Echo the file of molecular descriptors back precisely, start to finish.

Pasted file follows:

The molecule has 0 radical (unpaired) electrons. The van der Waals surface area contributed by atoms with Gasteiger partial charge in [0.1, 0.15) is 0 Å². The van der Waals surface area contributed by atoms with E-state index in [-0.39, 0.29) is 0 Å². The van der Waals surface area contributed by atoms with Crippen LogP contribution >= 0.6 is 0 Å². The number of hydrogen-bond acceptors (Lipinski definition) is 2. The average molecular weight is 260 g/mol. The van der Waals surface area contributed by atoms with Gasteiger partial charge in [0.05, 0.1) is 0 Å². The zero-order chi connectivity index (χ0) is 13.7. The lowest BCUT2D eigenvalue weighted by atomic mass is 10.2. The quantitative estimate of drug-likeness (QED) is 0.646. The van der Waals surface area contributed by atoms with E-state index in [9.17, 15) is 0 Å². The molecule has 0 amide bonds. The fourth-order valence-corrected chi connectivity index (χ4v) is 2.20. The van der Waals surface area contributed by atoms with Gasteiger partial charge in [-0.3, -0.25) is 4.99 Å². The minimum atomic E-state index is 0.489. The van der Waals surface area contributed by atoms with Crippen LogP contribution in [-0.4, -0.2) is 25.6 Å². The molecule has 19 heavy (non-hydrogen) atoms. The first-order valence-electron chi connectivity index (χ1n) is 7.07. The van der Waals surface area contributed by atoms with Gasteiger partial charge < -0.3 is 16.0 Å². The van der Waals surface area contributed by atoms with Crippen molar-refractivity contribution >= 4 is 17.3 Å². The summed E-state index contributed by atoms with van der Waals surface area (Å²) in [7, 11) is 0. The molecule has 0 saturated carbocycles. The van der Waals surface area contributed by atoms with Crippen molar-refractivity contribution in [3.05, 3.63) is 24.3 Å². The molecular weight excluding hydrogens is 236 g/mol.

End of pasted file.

The molecule has 0 radical (unpaired) electrons. The van der Waals surface area contributed by atoms with Gasteiger partial charge in [0.1, 0.15) is 0 Å². The van der Waals surface area contributed by atoms with E-state index in [-0.39, 0.29) is 0 Å². The van der Waals surface area contributed by atoms with Crippen LogP contribution >= 0.6 is 0 Å². The number of hydrogen-bond acceptors (Lipinski definition) is 2. The average molecular weight is 260 g/mol. The van der Waals surface area contributed by atoms with Gasteiger partial charge in [0.05, 0.1) is 0 Å². The zero-order chi connectivity index (χ0) is 13.7. The lowest BCUT2D eigenvalue weighted by atomic mass is 10.2. The quantitative estimate of drug-likeness (QED) is 0.646. The van der Waals surface area contributed by atoms with E-state index in [9.17, 15) is 0 Å². The molecule has 0 amide bonds. The fourth-order valence-corrected chi connectivity index (χ4v) is 2.20. The van der Waals surface area contributed by atoms with Gasteiger partial charge in [-0.3, -0.25) is 4.99 Å². The minimum atomic E-state index is 0.489. The van der Waals surface area contributed by atoms with Crippen LogP contribution in [-0.4, -0.2) is 25.6 Å². The molecule has 19 heavy (non-hydrogen) atoms. The first-order valence-electron chi connectivity index (χ1n) is 7.07. The van der Waals surface area contributed by atoms with Gasteiger partial charge < -0.3 is 16.0 Å². The van der Waals surface area contributed by atoms with Crippen molar-refractivity contribution >= 4 is 17.3 Å². The summed E-state index contributed by atoms with van der Waals surface area (Å²) in [7, 11) is 0. The molecule has 0 saturated carbocycles. The van der Waals surface area contributed by atoms with Crippen molar-refractivity contribution in [3.05, 3.63) is 24.3 Å². The molecular weight excluding hydrogens is 236 g/mol.